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Mr. Speaker, I rise in the house today to report progress on curbing one of the biggest dangers on Ontario roads: drunk drivers.
The McGuinty government has made progress, along with our safety partners, in preventing drunk driving deaths on Ontario roads.
This morning, I was pleased to help Mothers Against Drunk Driving Canada launch its annual Project Red Ribbon Campaign along with my colleagues Ministers Kwinter and Bryant. MADD Canada is distributing four million of these red ribbons across the country this holiday season.
The red ribbon is a sign of respect for the thousands of people who have lost their lives or who have been injured as a result of impaired driving.
By tying it on your vehicle, you signify a commitment not to drink and drive, and it serves as a reminder to others.
A red ribbon on your car key-chain is also a good reminder.
I'd like to acknowledge the great work MADD does to educate people and prevent impaired driving.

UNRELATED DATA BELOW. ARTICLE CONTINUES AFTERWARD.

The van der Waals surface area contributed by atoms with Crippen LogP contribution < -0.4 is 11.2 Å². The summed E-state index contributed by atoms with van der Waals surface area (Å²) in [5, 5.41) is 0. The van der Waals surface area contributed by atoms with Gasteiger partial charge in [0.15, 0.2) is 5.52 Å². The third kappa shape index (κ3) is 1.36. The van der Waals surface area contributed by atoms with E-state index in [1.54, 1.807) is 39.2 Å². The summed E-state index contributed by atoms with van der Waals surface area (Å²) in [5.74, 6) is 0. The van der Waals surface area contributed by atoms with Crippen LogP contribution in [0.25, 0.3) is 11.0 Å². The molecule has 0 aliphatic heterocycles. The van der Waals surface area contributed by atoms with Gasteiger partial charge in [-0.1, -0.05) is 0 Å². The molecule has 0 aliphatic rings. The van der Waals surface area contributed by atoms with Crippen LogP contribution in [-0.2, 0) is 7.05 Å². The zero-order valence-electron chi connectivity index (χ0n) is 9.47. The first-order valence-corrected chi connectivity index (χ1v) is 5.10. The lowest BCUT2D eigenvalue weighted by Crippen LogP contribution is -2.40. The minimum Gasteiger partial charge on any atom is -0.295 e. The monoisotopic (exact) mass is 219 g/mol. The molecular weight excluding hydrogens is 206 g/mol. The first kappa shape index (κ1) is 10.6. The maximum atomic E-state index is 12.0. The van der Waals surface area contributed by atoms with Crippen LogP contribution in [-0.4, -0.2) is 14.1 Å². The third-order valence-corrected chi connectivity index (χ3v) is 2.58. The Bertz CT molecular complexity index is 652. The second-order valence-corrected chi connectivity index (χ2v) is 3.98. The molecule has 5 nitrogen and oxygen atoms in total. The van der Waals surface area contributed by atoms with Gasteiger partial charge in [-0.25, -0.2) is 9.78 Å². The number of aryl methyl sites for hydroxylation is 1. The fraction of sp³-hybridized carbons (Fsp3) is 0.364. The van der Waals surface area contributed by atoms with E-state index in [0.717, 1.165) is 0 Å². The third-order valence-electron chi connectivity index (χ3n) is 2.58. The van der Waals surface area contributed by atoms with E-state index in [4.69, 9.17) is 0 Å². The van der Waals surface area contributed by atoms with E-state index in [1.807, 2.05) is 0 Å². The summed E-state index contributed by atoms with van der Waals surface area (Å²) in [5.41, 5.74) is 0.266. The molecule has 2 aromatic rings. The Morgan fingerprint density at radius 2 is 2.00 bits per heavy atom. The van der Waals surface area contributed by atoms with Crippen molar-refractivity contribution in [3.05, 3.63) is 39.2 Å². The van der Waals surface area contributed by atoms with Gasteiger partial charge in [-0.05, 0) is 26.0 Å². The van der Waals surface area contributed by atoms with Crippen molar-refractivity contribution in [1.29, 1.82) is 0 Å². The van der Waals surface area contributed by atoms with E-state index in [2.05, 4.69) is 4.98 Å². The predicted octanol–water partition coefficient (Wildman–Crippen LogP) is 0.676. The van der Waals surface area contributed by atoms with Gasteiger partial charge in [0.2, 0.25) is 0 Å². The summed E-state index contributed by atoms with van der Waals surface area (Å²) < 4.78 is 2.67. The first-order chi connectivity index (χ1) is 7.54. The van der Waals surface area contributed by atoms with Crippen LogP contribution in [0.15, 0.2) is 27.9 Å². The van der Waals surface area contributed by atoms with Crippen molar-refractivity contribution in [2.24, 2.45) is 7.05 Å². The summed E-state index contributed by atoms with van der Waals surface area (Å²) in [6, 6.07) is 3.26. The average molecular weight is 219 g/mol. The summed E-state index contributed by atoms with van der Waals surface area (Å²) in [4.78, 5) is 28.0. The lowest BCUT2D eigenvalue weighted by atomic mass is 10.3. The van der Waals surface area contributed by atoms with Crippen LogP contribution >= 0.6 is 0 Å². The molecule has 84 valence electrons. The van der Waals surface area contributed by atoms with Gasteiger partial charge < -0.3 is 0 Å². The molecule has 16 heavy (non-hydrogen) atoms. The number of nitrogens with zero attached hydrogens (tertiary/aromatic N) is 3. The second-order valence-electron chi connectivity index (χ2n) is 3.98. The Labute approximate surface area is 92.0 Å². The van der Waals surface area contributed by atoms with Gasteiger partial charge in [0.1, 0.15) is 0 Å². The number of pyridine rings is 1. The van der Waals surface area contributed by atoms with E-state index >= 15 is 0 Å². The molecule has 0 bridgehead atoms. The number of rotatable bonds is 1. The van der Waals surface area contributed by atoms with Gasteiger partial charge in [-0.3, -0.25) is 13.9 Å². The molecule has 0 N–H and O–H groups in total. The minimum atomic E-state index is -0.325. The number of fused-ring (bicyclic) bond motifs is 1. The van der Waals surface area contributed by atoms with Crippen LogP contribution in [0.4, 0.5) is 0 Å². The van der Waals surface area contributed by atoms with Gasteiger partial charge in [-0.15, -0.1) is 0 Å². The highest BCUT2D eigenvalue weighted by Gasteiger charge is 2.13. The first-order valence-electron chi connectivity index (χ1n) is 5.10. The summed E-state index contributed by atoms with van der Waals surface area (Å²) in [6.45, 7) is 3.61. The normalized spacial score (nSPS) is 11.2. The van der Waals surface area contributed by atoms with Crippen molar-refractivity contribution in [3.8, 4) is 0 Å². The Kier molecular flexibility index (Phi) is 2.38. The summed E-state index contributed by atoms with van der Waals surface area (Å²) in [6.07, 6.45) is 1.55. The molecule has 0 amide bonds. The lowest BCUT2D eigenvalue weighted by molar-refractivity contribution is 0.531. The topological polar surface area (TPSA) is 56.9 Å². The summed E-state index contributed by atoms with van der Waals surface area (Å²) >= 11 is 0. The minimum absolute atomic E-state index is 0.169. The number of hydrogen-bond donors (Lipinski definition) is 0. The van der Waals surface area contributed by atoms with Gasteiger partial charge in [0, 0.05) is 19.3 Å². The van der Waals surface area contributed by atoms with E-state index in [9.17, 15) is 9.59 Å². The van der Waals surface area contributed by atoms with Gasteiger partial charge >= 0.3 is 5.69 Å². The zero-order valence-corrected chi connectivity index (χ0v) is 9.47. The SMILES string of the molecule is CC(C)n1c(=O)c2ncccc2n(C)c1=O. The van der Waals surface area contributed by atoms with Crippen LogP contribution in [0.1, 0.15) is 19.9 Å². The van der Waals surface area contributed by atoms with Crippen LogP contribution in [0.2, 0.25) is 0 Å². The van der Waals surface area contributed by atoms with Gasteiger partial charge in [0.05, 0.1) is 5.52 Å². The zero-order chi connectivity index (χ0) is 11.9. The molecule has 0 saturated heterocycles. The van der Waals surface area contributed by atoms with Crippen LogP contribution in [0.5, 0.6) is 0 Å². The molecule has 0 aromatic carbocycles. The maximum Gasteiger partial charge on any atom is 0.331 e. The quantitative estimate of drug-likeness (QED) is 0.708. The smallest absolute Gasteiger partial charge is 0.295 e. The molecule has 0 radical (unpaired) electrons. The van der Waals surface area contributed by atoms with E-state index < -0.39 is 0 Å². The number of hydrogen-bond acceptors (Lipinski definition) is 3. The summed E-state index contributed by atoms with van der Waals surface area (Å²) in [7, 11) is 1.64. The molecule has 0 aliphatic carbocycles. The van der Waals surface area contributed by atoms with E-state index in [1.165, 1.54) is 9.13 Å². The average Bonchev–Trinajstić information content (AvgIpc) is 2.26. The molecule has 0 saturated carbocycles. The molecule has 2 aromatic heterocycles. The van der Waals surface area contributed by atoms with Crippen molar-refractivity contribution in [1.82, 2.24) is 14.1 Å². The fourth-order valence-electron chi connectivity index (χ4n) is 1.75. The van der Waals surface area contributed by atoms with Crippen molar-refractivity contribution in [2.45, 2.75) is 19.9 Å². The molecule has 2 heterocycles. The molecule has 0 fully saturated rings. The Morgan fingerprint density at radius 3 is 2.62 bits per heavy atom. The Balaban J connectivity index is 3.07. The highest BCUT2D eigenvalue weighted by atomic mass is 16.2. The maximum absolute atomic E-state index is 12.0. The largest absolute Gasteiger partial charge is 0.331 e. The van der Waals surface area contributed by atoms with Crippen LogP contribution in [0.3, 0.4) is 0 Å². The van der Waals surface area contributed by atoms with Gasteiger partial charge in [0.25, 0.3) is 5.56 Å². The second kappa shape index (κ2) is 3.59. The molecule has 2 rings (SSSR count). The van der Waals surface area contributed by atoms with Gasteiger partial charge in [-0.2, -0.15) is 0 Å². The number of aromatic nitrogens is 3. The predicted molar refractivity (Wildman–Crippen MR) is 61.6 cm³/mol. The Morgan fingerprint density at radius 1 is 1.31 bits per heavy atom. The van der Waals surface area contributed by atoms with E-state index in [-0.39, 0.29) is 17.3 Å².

Public education, public awareness and tough penalties are the key to saving lives.
Ontario has some of the toughest anti-drinking and driving laws in North America, including stiff fines, licence suspensions, mandatory remedial measures and an ignition interlock program.
A drunk driving conviction can cost more than $20,000 in fines, insurance and legal fees!
Mr. Speaker, in its 2006 Report, MADD has given Ontario high marks for our impaired driving laws and enforcement.
And, I am proud to report the latest statistics show the number of fatalities involving a drinking driver in Ontario fell by more than 11 per cent in 2004, compared to the year before. (192 in 2004 from 217 in 2003 according to ORSAR 2004)
This shows our tough laws and public education efforts such as the Red Ribbon Campaign are working.
Mr. Speaker, the latest statistics show Ontario has the safest roads in North America for the second year in a row. And, we have the lowest rate of alcohol-related road deaths in Canada.
But the simple fact is that drunk driving costs lives — too many lives.
Drinking and driving is still a factor in about one quarter of all fatal collisions in Ontario.
Mr. Speaker, that's why we have tough laws to stop people from drinking and driving.
And that's why our government is working with MADD Canada and other community groups and organizations to educate the public, and raise awareness.
I'm looking forward to our continued partnership with MADD and police services across the province to counter impaired driving.
Mr. Speaker, I ask all Members to join me and "tie one on for safety."
We must all urge everyone not to drink and drive this holiday season — and all year round.